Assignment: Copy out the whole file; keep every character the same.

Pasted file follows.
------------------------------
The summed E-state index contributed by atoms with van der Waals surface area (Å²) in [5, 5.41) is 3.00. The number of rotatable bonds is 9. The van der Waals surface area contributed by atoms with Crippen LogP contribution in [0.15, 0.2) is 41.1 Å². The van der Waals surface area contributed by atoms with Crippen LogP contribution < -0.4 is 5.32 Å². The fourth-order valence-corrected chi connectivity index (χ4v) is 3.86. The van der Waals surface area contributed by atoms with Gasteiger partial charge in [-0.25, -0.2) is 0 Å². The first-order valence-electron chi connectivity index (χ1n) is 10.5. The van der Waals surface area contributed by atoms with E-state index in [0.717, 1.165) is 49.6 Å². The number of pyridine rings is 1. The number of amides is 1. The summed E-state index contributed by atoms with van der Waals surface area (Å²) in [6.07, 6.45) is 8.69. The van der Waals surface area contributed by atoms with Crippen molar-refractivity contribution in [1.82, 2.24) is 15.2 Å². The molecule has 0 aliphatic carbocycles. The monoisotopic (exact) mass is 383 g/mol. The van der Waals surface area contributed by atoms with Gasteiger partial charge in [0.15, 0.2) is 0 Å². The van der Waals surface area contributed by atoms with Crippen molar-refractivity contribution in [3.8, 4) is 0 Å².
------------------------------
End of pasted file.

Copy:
The summed E-state index contributed by atoms with van der Waals surface area (Å²) in [5, 5.41) is 3.00. The number of rotatable bonds is 9. The van der Waals surface area contributed by atoms with Crippen LogP contribution in [0.15, 0.2) is 41.1 Å². The van der Waals surface area contributed by atoms with Crippen LogP contribution < -0.4 is 5.32 Å². The fourth-order valence-corrected chi connectivity index (χ4v) is 3.86. The van der Waals surface area contributed by atoms with Gasteiger partial charge in [-0.25, -0.2) is 0 Å². The first-order valence-electron chi connectivity index (χ1n) is 10.5. The van der Waals surface area contributed by atoms with E-state index in [0.717, 1.165) is 49.6 Å². The number of pyridine rings is 1. The number of amides is 1. The summed E-state index contributed by atoms with van der Waals surface area (Å²) in [6.07, 6.45) is 8.69. The van der Waals surface area contributed by atoms with Crippen molar-refractivity contribution in [1.82, 2.24) is 15.2 Å². The molecule has 0 aliphatic carbocycles. The monoisotopic (exact) mass is 383 g/mol. The van der Waals surface area contributed by atoms with Gasteiger partial charge in [0.15, 0.2) is 0 Å². The van der Waals surface area contributed by atoms with Crippen molar-refractivity contribution in [3.8, 4) is 0 Å².